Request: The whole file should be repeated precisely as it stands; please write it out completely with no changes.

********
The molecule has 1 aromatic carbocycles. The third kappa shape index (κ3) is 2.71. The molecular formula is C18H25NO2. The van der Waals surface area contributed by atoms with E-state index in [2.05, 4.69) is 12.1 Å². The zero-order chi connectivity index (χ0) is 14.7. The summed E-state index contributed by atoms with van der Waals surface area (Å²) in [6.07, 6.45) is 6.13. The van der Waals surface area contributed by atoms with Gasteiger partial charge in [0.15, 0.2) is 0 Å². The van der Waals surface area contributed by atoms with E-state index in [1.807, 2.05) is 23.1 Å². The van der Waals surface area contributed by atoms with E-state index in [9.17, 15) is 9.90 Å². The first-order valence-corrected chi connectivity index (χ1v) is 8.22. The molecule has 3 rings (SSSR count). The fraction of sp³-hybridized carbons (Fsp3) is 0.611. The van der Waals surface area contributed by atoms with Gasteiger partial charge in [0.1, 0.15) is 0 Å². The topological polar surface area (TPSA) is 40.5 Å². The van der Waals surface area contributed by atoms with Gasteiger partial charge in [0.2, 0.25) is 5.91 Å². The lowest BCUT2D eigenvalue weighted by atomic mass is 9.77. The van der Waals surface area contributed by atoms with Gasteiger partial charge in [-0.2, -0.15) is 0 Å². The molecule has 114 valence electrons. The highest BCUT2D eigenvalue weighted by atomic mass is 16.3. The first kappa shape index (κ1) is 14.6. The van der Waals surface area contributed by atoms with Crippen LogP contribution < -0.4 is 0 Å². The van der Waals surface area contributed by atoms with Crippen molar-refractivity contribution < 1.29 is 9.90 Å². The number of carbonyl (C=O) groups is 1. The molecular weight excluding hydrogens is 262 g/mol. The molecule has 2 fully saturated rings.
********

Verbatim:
The molecule has 1 aromatic carbocycles. The third kappa shape index (κ3) is 2.71. The molecular formula is C18H25NO2. The van der Waals surface area contributed by atoms with E-state index in [2.05, 4.69) is 12.1 Å². The zero-order chi connectivity index (χ0) is 14.7. The summed E-state index contributed by atoms with van der Waals surface area (Å²) in [6.07, 6.45) is 6.13. The van der Waals surface area contributed by atoms with Gasteiger partial charge in [0.15, 0.2) is 0 Å². The van der Waals surface area contributed by atoms with E-state index in [1.807, 2.05) is 23.1 Å². The van der Waals surface area contributed by atoms with E-state index in [9.17, 15) is 9.90 Å². The first-order valence-corrected chi connectivity index (χ1v) is 8.22. The molecule has 3 rings (SSSR count). The fraction of sp³-hybridized carbons (Fsp3) is 0.611. The van der Waals surface area contributed by atoms with Gasteiger partial charge in [0.1, 0.15) is 0 Å². The topological polar surface area (TPSA) is 40.5 Å². The van der Waals surface area contributed by atoms with Gasteiger partial charge in [0.2, 0.25) is 5.91 Å². The lowest BCUT2D eigenvalue weighted by atomic mass is 9.77. The van der Waals surface area contributed by atoms with Gasteiger partial charge in [-0.2, -0.15) is 0 Å². The molecule has 114 valence electrons. The highest BCUT2D eigenvalue weighted by atomic mass is 16.3. The first kappa shape index (κ1) is 14.6. The van der Waals surface area contributed by atoms with Crippen LogP contribution < -0.4 is 0 Å². The van der Waals surface area contributed by atoms with Crippen molar-refractivity contribution < 1.29 is 9.90 Å². The number of carbonyl (C=O) groups is 1. The molecular weight excluding hydrogens is 262 g/mol. The molecule has 2 fully saturated rings.